The towering portrait of noted abolitionist Frederick Douglass arrived at Fisk University to great fanfare.
A gift from W.E.B. Du Bois, one of the university’s most famous graduates, the near life-size painting was cause for unfettered celebration when he made the donation in 1959. In a letter to Du Bois, then-President Stephen J. Wright was effusive in his thanks.
“It is certainly a magnificent portrait and I feel that we must unveil it with some kind of appropriate ceremony,” Wright wrote in a Dec. 28, 1959 letter. “We are very grateful to you for this priceless gift.”
But now, more than 50 years later, the prized portrait is gone.
Fisk’s newest leaders say they are not sure what became of the decades-old gift. After a Tennessean inquiry, along with historic documents tracing the painting’s journey from Du Bois’ home in Brooklyn to Nashville, officials at Fisk said they are mounting an intense investigation to find the portrait.
“We welcome any information regarding this portrait as we continue our research that could be helpful in identifying the whereabouts of the Frederick Douglass painting,” Interim President Frank Sims said in a statement. “The university continues to work closely with our legal counsel to resolve this important matter.”
Fisk’s sudden push to pinpoint the whereabouts of the once-treasured painting came as welcome news to Lisa Struckmeyer, a historian who has been searching fruitlessly for answers for three years. Her quest began in 2013 while working as a seasonal ranger and tour guide at the Frederick Douglass home, a National Historic Site in Washington run by the National Park Service.
She was hypnotized by a portrait _ five feet tall, dated 1883 _ that hung in Douglass’ sitting room. In the painting, a gray-haired Douglass stood, eyes glowing, holding a baton.
“The painting is quite stunning,” Struckmeyer said. “I always felt very privileged to be standing in front of it.”
Overcome with curiosity, she set about studying the artist, Sarah James Eddy, and how the portrait came to be. Struckmeyer soon discovered that seemingly simple question was complicated by shadows of history.
Struckmeyer undertook a dogged, years-long search for the Douglass portrait given to Fisk, which she thought of as the missing partner of the painting she had admired in person.
Working alongside researchers at the University of Massachusetts Amherst, where a collection of Du Bois’ letters are archived, Struckmeyer reviewed a trove of documents related to the painting.
There was a letter from Du Bois to Eddy in 1914 in which he asked for the painting, calling it “a most excellent and interesting work.” He promised to rearrange furniture and hang it in a prominent spot “so that the world could have the advantage of it.”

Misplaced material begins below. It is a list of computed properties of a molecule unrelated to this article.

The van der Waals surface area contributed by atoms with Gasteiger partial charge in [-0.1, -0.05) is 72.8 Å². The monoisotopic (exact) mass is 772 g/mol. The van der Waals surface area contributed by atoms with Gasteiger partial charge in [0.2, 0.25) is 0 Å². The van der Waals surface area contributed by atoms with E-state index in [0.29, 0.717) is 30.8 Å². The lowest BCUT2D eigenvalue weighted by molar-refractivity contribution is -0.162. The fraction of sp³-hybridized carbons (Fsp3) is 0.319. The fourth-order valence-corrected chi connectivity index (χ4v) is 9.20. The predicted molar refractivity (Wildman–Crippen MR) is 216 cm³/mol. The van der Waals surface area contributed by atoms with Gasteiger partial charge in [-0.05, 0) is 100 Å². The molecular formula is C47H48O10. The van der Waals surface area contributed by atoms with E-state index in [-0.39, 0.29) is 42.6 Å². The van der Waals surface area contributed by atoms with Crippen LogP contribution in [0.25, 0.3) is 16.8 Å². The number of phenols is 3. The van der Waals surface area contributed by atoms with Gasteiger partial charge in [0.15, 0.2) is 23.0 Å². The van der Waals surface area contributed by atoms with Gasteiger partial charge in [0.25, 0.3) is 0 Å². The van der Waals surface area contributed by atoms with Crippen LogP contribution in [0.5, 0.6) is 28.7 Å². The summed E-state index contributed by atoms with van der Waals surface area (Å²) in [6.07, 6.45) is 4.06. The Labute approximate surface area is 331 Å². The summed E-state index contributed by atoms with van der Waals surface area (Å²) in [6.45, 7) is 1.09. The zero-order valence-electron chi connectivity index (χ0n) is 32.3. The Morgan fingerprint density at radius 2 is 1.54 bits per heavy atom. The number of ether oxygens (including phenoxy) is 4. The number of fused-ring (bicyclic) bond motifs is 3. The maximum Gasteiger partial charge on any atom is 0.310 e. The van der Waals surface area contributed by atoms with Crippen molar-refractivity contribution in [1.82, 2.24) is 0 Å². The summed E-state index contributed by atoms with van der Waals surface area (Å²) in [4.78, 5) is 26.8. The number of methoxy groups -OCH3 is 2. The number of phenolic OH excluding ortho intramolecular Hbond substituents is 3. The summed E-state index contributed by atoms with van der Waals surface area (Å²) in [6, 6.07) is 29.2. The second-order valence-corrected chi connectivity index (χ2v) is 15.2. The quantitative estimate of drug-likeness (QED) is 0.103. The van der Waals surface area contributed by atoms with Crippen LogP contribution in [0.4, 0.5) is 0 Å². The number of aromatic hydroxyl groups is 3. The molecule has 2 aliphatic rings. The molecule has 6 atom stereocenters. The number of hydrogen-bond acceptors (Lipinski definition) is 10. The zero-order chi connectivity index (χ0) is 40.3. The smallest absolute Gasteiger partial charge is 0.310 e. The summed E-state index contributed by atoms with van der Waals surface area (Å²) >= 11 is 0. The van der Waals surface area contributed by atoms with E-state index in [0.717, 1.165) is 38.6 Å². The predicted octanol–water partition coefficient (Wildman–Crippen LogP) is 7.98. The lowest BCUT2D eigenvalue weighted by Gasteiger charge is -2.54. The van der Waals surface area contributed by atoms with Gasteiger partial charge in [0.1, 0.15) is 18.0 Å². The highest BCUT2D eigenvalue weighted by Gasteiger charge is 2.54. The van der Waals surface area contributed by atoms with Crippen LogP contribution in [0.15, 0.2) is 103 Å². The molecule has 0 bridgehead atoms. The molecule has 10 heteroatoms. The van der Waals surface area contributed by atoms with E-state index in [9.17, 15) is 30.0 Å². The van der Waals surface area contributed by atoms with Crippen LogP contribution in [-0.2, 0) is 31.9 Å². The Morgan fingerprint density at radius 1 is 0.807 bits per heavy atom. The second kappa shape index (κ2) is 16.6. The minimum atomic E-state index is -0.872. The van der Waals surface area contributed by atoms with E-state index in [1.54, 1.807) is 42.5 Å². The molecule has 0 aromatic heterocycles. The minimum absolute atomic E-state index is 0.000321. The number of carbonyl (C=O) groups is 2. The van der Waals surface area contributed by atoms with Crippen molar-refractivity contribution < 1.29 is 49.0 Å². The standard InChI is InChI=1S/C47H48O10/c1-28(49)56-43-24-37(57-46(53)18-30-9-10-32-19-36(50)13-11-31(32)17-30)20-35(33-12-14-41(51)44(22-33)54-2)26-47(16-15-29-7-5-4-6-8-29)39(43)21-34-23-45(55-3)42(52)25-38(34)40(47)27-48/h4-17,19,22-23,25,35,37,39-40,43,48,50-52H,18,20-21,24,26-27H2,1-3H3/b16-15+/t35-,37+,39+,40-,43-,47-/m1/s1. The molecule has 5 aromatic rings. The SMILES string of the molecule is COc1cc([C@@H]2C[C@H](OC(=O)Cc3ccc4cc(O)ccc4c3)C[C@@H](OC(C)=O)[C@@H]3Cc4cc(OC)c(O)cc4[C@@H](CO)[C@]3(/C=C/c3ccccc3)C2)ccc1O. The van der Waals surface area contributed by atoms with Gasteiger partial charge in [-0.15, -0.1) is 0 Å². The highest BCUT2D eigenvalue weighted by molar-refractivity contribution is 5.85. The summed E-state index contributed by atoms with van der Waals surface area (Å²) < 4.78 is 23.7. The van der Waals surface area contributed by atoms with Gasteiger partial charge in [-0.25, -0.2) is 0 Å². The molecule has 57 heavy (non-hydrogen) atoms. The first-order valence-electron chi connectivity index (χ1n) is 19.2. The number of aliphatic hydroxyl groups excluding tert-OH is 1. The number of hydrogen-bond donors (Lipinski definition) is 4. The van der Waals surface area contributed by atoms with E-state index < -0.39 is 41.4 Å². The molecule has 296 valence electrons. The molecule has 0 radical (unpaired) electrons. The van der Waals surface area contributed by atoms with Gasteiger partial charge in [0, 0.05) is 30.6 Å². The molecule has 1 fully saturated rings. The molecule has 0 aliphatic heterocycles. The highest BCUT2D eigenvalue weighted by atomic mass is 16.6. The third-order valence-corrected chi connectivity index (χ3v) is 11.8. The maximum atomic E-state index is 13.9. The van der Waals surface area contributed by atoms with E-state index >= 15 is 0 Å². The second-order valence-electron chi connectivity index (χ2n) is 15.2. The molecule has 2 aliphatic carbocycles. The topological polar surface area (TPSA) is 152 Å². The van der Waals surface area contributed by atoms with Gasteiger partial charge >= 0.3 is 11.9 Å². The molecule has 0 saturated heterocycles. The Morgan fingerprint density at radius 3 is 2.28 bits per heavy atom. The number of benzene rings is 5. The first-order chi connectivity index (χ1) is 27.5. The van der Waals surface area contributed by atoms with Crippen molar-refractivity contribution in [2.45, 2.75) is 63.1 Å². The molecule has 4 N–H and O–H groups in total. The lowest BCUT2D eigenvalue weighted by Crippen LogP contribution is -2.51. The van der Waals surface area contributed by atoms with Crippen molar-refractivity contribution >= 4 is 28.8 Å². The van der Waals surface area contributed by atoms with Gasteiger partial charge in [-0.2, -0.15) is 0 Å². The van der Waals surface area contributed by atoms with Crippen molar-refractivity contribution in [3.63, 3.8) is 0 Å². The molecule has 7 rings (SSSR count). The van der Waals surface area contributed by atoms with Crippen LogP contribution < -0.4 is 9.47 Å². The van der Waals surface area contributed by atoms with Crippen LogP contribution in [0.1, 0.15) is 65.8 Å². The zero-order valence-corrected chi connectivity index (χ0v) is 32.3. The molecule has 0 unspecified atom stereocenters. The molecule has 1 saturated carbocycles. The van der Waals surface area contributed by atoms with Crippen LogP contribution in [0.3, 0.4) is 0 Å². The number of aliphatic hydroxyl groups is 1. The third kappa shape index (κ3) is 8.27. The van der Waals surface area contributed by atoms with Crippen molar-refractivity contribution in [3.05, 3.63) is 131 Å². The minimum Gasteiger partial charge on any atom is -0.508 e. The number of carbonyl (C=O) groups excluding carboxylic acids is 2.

A photograph from around 1946 showed Du Bois at home standing in front of the portrait. In the photo, Du Bois, co-founder of the NAACP and a lifelong activist, matches Douglass’ steady expression.
And in 1959, when Du Bois was 91, he made arrangements to donate the portrait to Fisk, his alma mater. An expert on Du Bois described the gift as a profound gesture to the institution where he first developed a racial identity, one that would shape the rest of his life and American history.
“Frederick Douglass is a symbol of not just freedom but the ability through speech and through oration to tell the story of African-Americans” in a style Du Bois sought to emulate, said Whitney Battle-Baptiste, director of W.E.B. Du Bois Center at the University of Massachusetts Amherst.
Du Bois had the portrait shipped to Fisk in December 1959, and asked the university to include an inscription noting that it was a gift from him and his daughter, also a Fisk graduate.
Fisk received the portrait and sent Du Bois a news release that university officials had written to trumpet the painting’s arrival. The release, from May 1960, included the photograph of the top university leaders of the day beaming alongside the portrait in Du Bois Hall. A brief story ran in The Tennessean confirming the painting’s placement and significance.
That is where the paper trail ends.
When Struckmeyer reached out to several leaders at Fisk, some of whom have since left the university, she said she was met with a mixture of surprise and silence. But no answers.
In a letter dated Feb. 14, 2014, which Struckmeyer shared with The Tennessean, former Fisk curator Victor D. Simmons thanked Struckmeyer for bringing the portrait “to our attention,” indicating he was not aware of its existence before she reached out.
Struckmeyer said she never heard back from Simmons.
Frustrated by unanswered emails and looming questions, Struckmeyer with some trepidation reached out to The Tennessean this year.
“I didn’t want to bring bad press on Fisk at all,” Struckmeyer said, a sentiment she echoed several times across multiple interviews.
She shared details of her search for the portrait and her communication with the university in hopes that the added publicity might help unravel the mystery. Her hope, she said, is that the painting is recovered and a new generation of Fisk students might come to appreciate a painting that had such an effect on her.
Her goal, she said, is not to rail against Fisk administrators, but to see the Du Bois’ wishes for the painting honored.
“I want it to find its way back to Fisk. I want it to hang in Du Bois Hall where he wanted it to be,” she said.
“I just want it found and brought back to life there.”